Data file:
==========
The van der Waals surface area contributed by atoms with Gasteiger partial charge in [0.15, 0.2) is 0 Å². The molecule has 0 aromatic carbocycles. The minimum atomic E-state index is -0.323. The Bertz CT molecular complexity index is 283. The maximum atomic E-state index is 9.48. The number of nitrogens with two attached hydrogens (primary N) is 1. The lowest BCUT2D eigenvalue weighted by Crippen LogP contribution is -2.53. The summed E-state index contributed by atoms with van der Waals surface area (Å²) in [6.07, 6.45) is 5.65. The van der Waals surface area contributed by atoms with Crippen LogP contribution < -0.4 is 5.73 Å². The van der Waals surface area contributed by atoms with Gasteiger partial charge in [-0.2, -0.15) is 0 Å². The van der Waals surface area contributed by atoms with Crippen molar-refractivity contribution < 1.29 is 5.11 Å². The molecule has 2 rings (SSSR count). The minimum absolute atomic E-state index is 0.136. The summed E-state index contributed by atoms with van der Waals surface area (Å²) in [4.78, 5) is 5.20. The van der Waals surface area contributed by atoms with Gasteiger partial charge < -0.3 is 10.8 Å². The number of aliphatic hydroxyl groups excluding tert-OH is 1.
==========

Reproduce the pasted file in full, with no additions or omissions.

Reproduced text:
The van der Waals surface area contributed by atoms with Gasteiger partial charge in [0.15, 0.2) is 0 Å². The molecule has 0 aromatic carbocycles. The minimum atomic E-state index is -0.323. The Bertz CT molecular complexity index is 283. The maximum atomic E-state index is 9.48. The number of nitrogens with two attached hydrogens (primary N) is 1. The lowest BCUT2D eigenvalue weighted by Crippen LogP contribution is -2.53. The summed E-state index contributed by atoms with van der Waals surface area (Å²) in [6.07, 6.45) is 5.65. The van der Waals surface area contributed by atoms with Crippen LogP contribution < -0.4 is 5.73 Å². The van der Waals surface area contributed by atoms with Gasteiger partial charge in [-0.2, -0.15) is 0 Å². The van der Waals surface area contributed by atoms with Crippen molar-refractivity contribution < 1.29 is 5.11 Å². The molecule has 2 rings (SSSR count). The minimum absolute atomic E-state index is 0.136. The summed E-state index contributed by atoms with van der Waals surface area (Å²) in [4.78, 5) is 5.20. The van der Waals surface area contributed by atoms with Gasteiger partial charge < -0.3 is 10.8 Å². The number of aliphatic hydroxyl groups excluding tert-OH is 1.